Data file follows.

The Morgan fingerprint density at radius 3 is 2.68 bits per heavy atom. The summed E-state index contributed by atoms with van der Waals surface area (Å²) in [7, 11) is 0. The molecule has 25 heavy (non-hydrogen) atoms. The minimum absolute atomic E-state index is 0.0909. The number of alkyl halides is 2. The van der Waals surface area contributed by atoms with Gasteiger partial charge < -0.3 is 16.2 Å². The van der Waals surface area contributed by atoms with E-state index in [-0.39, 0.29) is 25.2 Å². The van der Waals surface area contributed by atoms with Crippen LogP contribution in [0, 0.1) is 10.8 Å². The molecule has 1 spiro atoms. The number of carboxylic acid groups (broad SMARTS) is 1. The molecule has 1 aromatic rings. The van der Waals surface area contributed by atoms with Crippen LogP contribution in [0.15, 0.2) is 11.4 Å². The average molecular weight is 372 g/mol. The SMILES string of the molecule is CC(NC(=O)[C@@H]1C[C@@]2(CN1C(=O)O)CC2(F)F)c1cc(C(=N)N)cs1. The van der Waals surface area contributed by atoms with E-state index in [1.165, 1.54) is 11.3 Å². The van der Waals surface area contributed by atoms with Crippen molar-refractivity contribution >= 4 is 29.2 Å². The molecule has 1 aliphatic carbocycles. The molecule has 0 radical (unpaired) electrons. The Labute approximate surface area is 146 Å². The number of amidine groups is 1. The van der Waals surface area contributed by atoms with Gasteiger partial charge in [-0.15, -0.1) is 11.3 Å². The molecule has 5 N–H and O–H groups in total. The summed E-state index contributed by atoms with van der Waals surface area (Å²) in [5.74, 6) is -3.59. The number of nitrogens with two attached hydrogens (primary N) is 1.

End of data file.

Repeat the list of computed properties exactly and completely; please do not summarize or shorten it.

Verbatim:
The Morgan fingerprint density at radius 3 is 2.68 bits per heavy atom. The summed E-state index contributed by atoms with van der Waals surface area (Å²) in [7, 11) is 0. The molecule has 25 heavy (non-hydrogen) atoms. The minimum absolute atomic E-state index is 0.0909. The number of alkyl halides is 2. The van der Waals surface area contributed by atoms with Gasteiger partial charge < -0.3 is 16.2 Å². The van der Waals surface area contributed by atoms with E-state index in [-0.39, 0.29) is 25.2 Å². The van der Waals surface area contributed by atoms with Crippen LogP contribution in [0, 0.1) is 10.8 Å². The molecule has 1 spiro atoms. The number of carboxylic acid groups (broad SMARTS) is 1. The molecule has 1 aromatic rings. The van der Waals surface area contributed by atoms with Crippen LogP contribution in [0.15, 0.2) is 11.4 Å². The average molecular weight is 372 g/mol. The SMILES string of the molecule is CC(NC(=O)[C@@H]1C[C@@]2(CN1C(=O)O)CC2(F)F)c1cc(C(=N)N)cs1. The van der Waals surface area contributed by atoms with E-state index in [1.165, 1.54) is 11.3 Å². The van der Waals surface area contributed by atoms with Crippen molar-refractivity contribution >= 4 is 29.2 Å². The molecule has 1 aliphatic carbocycles. The molecule has 0 radical (unpaired) electrons. The Labute approximate surface area is 146 Å². The number of amidine groups is 1. The van der Waals surface area contributed by atoms with Gasteiger partial charge in [-0.15, -0.1) is 11.3 Å². The molecule has 5 N–H and O–H groups in total. The summed E-state index contributed by atoms with van der Waals surface area (Å²) in [5.74, 6) is -3.59. The number of nitrogens with two attached hydrogens (primary N) is 1.